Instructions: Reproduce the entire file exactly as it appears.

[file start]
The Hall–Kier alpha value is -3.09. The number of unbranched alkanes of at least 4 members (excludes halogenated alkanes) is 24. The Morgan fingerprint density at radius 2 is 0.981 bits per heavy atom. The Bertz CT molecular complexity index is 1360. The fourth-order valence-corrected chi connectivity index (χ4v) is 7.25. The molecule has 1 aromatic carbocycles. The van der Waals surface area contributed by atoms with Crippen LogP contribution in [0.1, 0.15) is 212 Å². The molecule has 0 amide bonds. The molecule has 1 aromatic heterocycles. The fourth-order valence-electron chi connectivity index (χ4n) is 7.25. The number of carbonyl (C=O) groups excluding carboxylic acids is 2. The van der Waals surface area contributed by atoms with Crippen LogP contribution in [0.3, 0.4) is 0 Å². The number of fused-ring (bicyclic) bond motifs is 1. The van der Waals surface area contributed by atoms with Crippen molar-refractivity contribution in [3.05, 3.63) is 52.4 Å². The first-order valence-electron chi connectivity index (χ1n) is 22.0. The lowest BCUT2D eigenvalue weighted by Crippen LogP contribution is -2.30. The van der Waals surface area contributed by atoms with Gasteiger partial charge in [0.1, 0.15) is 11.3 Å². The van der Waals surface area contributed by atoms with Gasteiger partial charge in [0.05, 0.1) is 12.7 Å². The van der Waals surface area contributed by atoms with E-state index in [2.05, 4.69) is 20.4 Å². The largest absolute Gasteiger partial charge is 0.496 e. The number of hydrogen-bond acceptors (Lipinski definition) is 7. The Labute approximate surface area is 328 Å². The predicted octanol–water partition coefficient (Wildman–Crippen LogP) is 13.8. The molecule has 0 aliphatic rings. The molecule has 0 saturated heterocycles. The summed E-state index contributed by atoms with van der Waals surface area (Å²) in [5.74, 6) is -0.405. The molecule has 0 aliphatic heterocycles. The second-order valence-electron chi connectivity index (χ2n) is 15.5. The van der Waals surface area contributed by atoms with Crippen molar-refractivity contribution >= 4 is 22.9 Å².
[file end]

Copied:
The Hall–Kier alpha value is -3.09. The number of unbranched alkanes of at least 4 members (excludes halogenated alkanes) is 24. The Morgan fingerprint density at radius 2 is 0.981 bits per heavy atom. The Bertz CT molecular complexity index is 1360. The fourth-order valence-corrected chi connectivity index (χ4v) is 7.25. The molecule has 1 aromatic carbocycles. The van der Waals surface area contributed by atoms with Crippen LogP contribution in [0.1, 0.15) is 212 Å². The molecule has 0 amide bonds. The molecule has 1 aromatic heterocycles. The fourth-order valence-electron chi connectivity index (χ4n) is 7.25. The number of carbonyl (C=O) groups excluding carboxylic acids is 2. The van der Waals surface area contributed by atoms with Crippen LogP contribution in [0.3, 0.4) is 0 Å². The number of fused-ring (bicyclic) bond motifs is 1. The van der Waals surface area contributed by atoms with Crippen molar-refractivity contribution in [3.05, 3.63) is 52.4 Å². The first-order valence-electron chi connectivity index (χ1n) is 22.0. The lowest BCUT2D eigenvalue weighted by Crippen LogP contribution is -2.30. The van der Waals surface area contributed by atoms with Gasteiger partial charge in [0.1, 0.15) is 11.3 Å². The van der Waals surface area contributed by atoms with Gasteiger partial charge in [0.05, 0.1) is 12.7 Å². The van der Waals surface area contributed by atoms with E-state index in [2.05, 4.69) is 20.4 Å². The largest absolute Gasteiger partial charge is 0.496 e. The number of hydrogen-bond acceptors (Lipinski definition) is 7. The Labute approximate surface area is 328 Å². The predicted octanol–water partition coefficient (Wildman–Crippen LogP) is 13.8. The molecule has 0 aliphatic rings. The molecule has 0 saturated heterocycles. The summed E-state index contributed by atoms with van der Waals surface area (Å²) in [5.74, 6) is -0.405. The molecule has 0 aliphatic heterocycles. The second-order valence-electron chi connectivity index (χ2n) is 15.5. The van der Waals surface area contributed by atoms with Crippen molar-refractivity contribution >= 4 is 22.9 Å².